19th November 2005 University of Warwick
NALDIC's 13th Annual Conference investigated socio-culutural aspects of EAL teaching. The key note speaker was Margaret Hawkins, Director, ESL and Bilingual Programs, Department of Curriculum and Instruction, University of Wisconsin-Madison.
The discursive construction of social contexts: The politics of multilingualism - Adrian Blackledge, University of Birmingham,
Mapping subject specific literacies- Caroline Coffin Open University
Linguistic Diversity in the classroom: An ecological perspective - Angela Creese, University of Birmingham and Peter Martin, University of East London
'My Language', 'My Culture', 'My Religion': Communities, Practices and Diasporas - Roxy Harris Kings College London
Christine Helot, University of Strasbourg
English as an Additional Language and English for Academic Purposes: sisters or just neighbours? - Dr Felicity Breet, University of Sunderland
The teaching of English as an Additional Language and English for Academic Purposes seem to be based on similar although not identical principles. What are these principles and how are they reflected in practice? In this workshop, some EAL/EAP principles will be identified and participants invited to discuss how these are reflected in classroom practice.
Young Bilingual Learners: at home and at school - Dr Rose Drury, Open University
This workshop presents the findings of an ethnographic study of three four year-old bilingual children as they begin school in three English nursery classes. Firstly, from a socio-cultural perspective, the study reveals some of the ways in which young bilingual children experience nursery as they begin to learn the language required for formal schooling. Secondly, it demonstrates how the girls area able to take control of their own learning at home. And it asks the question: What are the children’s individual strategies for ‘getting by’ and, beyond that, for learning during their first year of formal schooling? How do they syncretise home and school learning? Finally, the implications of the study for early years practitioners will be discussed.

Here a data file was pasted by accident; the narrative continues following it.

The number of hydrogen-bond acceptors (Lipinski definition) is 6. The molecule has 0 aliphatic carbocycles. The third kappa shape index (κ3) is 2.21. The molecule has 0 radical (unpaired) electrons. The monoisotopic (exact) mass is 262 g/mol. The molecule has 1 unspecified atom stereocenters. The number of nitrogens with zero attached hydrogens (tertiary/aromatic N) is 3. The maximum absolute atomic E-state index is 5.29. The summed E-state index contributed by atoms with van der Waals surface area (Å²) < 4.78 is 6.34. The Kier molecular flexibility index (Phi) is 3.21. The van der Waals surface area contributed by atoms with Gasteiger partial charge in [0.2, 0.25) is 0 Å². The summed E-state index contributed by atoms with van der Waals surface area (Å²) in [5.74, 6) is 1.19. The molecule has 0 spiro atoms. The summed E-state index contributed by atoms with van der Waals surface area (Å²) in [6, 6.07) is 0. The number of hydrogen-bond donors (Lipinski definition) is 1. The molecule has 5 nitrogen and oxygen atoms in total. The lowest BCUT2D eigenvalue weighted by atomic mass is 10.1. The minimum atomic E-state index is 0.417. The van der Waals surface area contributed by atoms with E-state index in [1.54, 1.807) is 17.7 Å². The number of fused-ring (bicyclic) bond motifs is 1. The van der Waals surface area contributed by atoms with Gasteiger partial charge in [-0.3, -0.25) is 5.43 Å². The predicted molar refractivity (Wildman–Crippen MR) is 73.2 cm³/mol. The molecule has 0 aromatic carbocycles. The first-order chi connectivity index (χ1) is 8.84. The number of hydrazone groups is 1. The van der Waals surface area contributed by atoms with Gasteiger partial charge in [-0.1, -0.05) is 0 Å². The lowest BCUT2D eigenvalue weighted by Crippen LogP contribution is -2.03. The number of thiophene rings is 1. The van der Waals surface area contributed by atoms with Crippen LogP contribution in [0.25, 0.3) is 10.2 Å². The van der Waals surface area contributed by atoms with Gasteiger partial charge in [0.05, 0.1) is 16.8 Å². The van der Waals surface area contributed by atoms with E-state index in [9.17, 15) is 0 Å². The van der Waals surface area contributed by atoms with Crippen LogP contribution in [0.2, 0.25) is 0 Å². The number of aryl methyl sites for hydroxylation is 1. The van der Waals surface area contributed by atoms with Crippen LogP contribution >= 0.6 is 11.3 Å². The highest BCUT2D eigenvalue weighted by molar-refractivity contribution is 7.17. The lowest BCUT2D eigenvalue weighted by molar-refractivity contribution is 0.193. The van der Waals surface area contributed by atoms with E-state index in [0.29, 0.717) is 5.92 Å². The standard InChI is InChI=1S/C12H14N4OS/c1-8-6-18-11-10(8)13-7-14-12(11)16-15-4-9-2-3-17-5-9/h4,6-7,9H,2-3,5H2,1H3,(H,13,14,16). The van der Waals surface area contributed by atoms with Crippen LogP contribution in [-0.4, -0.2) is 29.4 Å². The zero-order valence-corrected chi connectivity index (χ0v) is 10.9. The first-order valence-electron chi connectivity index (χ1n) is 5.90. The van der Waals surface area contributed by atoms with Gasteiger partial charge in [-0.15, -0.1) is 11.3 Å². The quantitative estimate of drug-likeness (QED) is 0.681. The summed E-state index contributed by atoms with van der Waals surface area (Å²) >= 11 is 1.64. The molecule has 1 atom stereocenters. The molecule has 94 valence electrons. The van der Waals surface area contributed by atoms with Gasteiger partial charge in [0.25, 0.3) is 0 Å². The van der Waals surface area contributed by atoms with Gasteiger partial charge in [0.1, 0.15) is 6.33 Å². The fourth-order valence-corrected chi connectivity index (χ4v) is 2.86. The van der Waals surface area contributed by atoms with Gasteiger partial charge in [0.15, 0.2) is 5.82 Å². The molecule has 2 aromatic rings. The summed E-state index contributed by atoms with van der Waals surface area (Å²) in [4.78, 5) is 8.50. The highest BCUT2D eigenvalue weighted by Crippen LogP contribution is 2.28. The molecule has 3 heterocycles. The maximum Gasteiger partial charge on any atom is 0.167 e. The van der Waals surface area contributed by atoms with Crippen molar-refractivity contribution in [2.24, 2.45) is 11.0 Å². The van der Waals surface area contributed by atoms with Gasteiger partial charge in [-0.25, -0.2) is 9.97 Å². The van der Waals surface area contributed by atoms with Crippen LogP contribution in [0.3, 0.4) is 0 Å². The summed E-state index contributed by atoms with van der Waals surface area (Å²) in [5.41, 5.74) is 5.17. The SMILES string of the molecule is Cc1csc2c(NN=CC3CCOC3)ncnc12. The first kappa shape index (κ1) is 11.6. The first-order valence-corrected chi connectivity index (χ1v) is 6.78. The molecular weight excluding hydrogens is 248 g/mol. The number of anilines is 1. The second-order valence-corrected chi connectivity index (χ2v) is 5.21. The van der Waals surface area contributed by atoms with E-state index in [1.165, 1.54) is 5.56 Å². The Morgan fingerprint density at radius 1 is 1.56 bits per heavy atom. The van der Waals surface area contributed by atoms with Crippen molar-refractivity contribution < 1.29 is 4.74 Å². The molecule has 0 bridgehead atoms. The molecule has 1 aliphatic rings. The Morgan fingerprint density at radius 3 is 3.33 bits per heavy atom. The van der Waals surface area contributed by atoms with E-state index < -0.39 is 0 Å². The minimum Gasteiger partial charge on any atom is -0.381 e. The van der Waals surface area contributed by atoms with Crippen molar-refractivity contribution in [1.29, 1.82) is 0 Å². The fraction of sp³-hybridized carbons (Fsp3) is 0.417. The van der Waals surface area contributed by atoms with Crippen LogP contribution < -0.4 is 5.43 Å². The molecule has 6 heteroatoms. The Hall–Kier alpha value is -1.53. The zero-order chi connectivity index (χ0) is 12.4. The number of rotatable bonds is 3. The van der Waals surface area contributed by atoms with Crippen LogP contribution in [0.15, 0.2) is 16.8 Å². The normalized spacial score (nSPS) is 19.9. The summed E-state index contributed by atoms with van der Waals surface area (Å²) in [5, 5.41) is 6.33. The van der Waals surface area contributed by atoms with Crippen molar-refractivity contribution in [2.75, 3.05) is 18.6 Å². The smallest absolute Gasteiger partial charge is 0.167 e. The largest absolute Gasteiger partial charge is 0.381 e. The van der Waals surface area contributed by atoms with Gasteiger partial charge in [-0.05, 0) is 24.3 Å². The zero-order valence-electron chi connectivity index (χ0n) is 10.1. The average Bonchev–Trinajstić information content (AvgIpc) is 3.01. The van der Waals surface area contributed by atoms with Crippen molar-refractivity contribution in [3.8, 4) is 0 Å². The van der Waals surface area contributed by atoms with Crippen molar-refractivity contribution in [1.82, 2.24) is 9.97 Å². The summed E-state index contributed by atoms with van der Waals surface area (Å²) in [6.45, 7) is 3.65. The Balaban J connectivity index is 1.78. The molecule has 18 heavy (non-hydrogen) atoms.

EAL Primary School-Age Pupils: Facilitating the Home School Connection - Caroline Linse
Educators recognise the importance of establishing partnerships between young learners’ homes and the schools that they attend. However, establishing such linkages for parents of EAL pupils is especially challenging and often parent and other family caregivers feel cut off rather than attached to their child’s school. Problems such as lack of school personnel who speak the home language(s) and differences in cultural expectations of schooling make it difficult to create positive home-school connections. The presenter will share a taxonomy illustrating ways that schools impede as well as ways they can facilitate connections with the families of EAL primary school-age pupils.
Researching classroom interaction with EAL learners- Katie Scott, University of Bristol
This session provides an opportunity to engage with analysis of teacher and pupil talk, using extracts from classroom data. The focus is on exploring opportunities for scaffolding through collaborative teaching and learning, as advocated in guidelines for teaching (e.g. NALDIC 1997, 2004). The workshop relates to a study of the impact of summative tests on classroom interaction, which is particularly timely given the DfES position on EAL assessment (NALDIC Briefing Paper, July 2005).
Becoming a good pupil: how children become positioned as particular kinds of learners and how EAL disappears - Sue Walters, Lancaster University
This workshop will report on some of the findings of a study of Bangladeshi children’s experiences of school. The study took a socio-cultural approach and describes the manner in which children’s learning, language development and identities were shaped by the contexts, spaces and practices of their classrooms and communities.The workshop will focus on one of the children and consider how this pupil understood the expectations around learning and how to behave as a pupil in their Y3 classroom and the strategies they called on in an attempt to become a fully participating and accepted member of the classroom community. These strategies had implications for the ways in which they were understood and assessed by their teachers and by their peers. One outcome was that the pupil’s EAL identity and needs became invisible.